After stringing me along for an entire year, Wachovia Mortgage has decided that I would have to spend every penny of what's left of my retirement account AND be much worse off in terms of my debt ratio before they would modify my loan. That, I will not do.

In a crisis, preservation of self has to come before pride. I can no longer have that Excellent credit rating, because I have not paid my mortgage in three months. I am having withdrawal symptoms when I check my credit report and watch my score plunge. But my great grandmother lived to be 89, my grandmother to 98 and my own mother is 85. Statistically, I should have quite a few more years left to support myself, so sue me for not being willing to invest my last dime into a house that is no longer worth anything to me. It is difficult to believe that "the bank" would rather foreclose than modify my loan, but they would.

I have faced my greatest fear in life, I have tried to do the right thing and I have failed. This past year has been a living hell because I was mired in fear. Not today, though. Today, I read the riot act to the poor guy in the automated call center of Wachovia who called to let me know that if I miss one more payment I will go into pre-foreclosure. I said, "Fine, go for it." For a brief moment I was tempted to send this month's payment, just to prolong the inevitable, but I won't. Instead I will save that money in order to sustain my own existence, and let the bankers worry about theirs.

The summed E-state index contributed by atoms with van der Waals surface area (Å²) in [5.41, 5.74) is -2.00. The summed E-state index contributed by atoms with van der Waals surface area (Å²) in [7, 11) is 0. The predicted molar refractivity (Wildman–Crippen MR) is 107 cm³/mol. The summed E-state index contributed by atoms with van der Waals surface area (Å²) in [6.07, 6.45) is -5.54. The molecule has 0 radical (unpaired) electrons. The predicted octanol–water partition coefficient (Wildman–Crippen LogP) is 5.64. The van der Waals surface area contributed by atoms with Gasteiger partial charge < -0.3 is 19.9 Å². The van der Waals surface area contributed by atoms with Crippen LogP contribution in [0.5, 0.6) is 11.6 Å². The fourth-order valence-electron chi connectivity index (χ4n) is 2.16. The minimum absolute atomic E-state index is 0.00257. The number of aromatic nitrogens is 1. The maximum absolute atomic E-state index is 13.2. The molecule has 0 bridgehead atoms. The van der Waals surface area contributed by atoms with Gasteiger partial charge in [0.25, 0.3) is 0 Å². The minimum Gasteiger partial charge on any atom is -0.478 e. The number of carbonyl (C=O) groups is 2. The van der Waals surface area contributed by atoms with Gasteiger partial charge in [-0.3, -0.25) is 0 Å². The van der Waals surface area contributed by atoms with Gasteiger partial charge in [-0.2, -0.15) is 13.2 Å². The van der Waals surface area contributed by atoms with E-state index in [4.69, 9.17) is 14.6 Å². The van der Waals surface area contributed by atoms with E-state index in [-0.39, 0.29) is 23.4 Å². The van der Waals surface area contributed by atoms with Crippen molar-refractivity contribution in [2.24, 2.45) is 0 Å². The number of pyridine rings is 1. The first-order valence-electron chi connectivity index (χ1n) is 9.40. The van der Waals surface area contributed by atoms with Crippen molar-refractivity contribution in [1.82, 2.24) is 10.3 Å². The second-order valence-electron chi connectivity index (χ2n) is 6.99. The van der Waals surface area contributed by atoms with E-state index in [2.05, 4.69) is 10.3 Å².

Friday, March 5, 2010

What Have You Been Drinking Today, Lady?

You know what happens. You call the TV repair guy because your picture is doing loop-d-loops while you are trying to watch Desperate Housewives or the Falcons game. He shows up, maybe a week later -- good luck getting him to come out sooner -- you turn on the set, and the damned picture looks like it's in High Definition, which you don't have. The guy gives you that look, you know the one, the What Have You Been Drinking Today, Lady? look. That'll be $130 for the service call, thank you very much.